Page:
I know, I know. As an evangelical homeschooling mother, I’m practically required to love CS. Lewis. It’s really very stereotypical of me.
But I don’t care.
This quote is taken from the story of The Silver Chair- an adventure in the Narnia series where children join an unlikely pessmistic character, a marshwiggle named Puddleglum, in search of a missing prince. At the height of the search, they are subjected to hypnosis by a beautiful queen, who attempts to dissuade them from their quest, and from ever returning home.
Puddleglum, who until then has been equal parts nuisance and guide, shakes himself free of her magic and gives this proud little speech, waking the children from the stupor they’ve fallen into.
It sticks with me.
I believe that our society- the world, really, suffers from a huge lack of hope. I look around at the people my age and younger- especially those of us from wealthy nations, and what I see are purposeless and depressed masses. It’s not as if we’re starving or dying. There’s no depression, war, or famine.
But people live passionless lives. And we’re thirsty for something more- so we pacify ourselves with netflix, or food, or drugs, or parties, or sex, or gaming.
And you know why I think it is? Because it doesn’t matter how many pleasures you have. You can have a trip to Las Vegas and a platinum card and an extra-hot, extra-whip Triple caramel macchiato with cinnamon, and you are still bored with life.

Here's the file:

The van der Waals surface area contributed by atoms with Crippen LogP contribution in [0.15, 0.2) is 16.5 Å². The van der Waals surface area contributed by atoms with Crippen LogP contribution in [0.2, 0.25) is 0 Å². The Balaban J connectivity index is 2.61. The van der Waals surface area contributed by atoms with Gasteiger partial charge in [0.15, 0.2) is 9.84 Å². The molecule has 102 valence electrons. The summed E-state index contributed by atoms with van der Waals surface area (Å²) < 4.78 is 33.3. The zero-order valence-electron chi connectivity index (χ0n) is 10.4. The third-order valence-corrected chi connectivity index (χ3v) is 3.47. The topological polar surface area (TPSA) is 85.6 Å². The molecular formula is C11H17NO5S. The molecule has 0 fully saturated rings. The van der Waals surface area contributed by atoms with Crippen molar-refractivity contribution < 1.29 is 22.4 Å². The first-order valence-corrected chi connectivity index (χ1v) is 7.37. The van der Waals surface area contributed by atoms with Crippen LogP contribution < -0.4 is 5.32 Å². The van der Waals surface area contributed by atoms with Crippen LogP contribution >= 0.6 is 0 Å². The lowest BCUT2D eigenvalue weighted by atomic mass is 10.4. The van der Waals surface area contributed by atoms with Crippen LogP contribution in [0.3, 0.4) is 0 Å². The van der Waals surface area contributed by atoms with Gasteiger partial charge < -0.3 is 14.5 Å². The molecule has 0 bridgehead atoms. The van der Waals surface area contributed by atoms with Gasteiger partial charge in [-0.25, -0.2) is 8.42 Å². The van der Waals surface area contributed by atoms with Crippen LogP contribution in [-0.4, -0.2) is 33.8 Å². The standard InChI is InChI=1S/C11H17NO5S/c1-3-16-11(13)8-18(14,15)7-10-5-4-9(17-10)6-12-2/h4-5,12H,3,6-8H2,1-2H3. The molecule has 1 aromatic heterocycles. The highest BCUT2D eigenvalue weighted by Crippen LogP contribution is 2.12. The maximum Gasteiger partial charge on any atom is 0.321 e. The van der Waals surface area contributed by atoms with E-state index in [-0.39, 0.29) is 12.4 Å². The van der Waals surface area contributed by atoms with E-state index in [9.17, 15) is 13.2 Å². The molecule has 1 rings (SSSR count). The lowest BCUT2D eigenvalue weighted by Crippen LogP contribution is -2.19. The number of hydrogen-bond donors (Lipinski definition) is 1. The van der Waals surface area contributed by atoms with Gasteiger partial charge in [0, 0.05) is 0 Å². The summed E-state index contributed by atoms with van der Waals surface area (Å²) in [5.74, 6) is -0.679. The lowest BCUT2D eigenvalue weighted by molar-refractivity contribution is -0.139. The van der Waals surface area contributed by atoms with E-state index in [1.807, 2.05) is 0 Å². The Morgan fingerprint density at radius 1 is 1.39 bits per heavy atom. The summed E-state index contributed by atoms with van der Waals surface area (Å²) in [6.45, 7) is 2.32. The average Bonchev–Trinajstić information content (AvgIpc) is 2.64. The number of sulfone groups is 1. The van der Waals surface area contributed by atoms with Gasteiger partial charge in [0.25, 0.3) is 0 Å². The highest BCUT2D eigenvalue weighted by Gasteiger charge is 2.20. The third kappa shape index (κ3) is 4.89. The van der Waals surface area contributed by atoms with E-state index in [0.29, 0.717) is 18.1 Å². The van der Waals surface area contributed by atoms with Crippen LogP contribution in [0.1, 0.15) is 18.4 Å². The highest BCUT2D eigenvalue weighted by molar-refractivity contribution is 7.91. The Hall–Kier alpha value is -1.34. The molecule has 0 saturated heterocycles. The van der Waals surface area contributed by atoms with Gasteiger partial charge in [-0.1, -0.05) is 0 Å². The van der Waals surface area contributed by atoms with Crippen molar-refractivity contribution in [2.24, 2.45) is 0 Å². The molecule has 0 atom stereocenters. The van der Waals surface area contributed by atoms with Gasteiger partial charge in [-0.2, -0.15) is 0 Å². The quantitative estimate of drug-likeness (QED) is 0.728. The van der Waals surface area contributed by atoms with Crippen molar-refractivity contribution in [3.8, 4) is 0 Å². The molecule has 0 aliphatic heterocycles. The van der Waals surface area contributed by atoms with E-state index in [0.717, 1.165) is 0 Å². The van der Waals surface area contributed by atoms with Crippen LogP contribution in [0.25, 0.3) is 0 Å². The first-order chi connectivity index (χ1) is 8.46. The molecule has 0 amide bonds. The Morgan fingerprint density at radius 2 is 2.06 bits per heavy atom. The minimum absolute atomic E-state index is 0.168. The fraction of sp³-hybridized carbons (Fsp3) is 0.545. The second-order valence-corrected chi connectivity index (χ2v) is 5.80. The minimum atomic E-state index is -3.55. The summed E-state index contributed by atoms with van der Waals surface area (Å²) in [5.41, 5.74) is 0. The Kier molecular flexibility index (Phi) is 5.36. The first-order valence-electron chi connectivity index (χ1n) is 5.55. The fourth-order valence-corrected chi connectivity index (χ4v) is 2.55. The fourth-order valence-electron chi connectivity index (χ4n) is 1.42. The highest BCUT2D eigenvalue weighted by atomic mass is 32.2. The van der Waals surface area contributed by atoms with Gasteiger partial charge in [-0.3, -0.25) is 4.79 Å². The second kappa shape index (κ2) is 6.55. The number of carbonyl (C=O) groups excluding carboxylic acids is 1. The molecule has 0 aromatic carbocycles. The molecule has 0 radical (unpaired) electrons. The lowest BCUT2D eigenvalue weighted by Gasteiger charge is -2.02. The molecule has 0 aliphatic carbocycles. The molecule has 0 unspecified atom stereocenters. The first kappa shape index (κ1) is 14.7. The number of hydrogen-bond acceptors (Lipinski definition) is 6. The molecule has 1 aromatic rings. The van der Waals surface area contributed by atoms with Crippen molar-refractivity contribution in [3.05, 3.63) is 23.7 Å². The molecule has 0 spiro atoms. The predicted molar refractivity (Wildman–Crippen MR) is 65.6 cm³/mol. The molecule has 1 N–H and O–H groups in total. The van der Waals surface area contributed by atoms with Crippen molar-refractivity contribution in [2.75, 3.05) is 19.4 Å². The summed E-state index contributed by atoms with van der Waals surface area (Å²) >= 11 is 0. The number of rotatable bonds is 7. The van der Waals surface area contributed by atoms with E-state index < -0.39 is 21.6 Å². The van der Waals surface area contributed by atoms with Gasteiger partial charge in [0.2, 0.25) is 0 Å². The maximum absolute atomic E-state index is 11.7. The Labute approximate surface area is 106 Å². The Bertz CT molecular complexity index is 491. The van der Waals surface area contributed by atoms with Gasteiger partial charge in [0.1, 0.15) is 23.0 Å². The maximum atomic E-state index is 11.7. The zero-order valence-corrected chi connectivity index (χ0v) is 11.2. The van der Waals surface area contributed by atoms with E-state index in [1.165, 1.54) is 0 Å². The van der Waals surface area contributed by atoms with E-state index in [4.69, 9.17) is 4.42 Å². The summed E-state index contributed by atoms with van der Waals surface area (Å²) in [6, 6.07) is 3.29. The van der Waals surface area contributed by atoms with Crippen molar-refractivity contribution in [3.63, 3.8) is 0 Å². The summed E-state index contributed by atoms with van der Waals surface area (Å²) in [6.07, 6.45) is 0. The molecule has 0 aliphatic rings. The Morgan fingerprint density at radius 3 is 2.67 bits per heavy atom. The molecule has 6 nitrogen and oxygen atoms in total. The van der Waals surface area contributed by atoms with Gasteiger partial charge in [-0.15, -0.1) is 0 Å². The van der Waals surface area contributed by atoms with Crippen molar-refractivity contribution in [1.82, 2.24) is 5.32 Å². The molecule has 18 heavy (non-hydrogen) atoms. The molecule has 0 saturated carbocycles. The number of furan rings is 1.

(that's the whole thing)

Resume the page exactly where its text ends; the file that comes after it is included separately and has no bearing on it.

The problem is that pleasures and luxuries mean nothing when you’re hopeless.
And why are we hopeless?
We’re hopeless because an entire generation of people has been taught from their youth- There is No God. There is nothing else. There is no truth, there is nothing else. We are animals, and that’s it.
And you know what? It’s pretty hopeless sounding.
I’m not saying this world isn’t amazing and magical and full of wonders and potential and mystery.
But if my identity is just a meaningless blip of carbon that has nothing to do with anything… except, as some liberals say, to further destroy the earth for my own survival… that’s where the hopelessness comes in.
But the bible tells a different story- tells a story in which I am loved, and cherished, and created with a purpose. A story where there is hope, and where my life actually makes a difference.
And that’s the story I’ll stick to.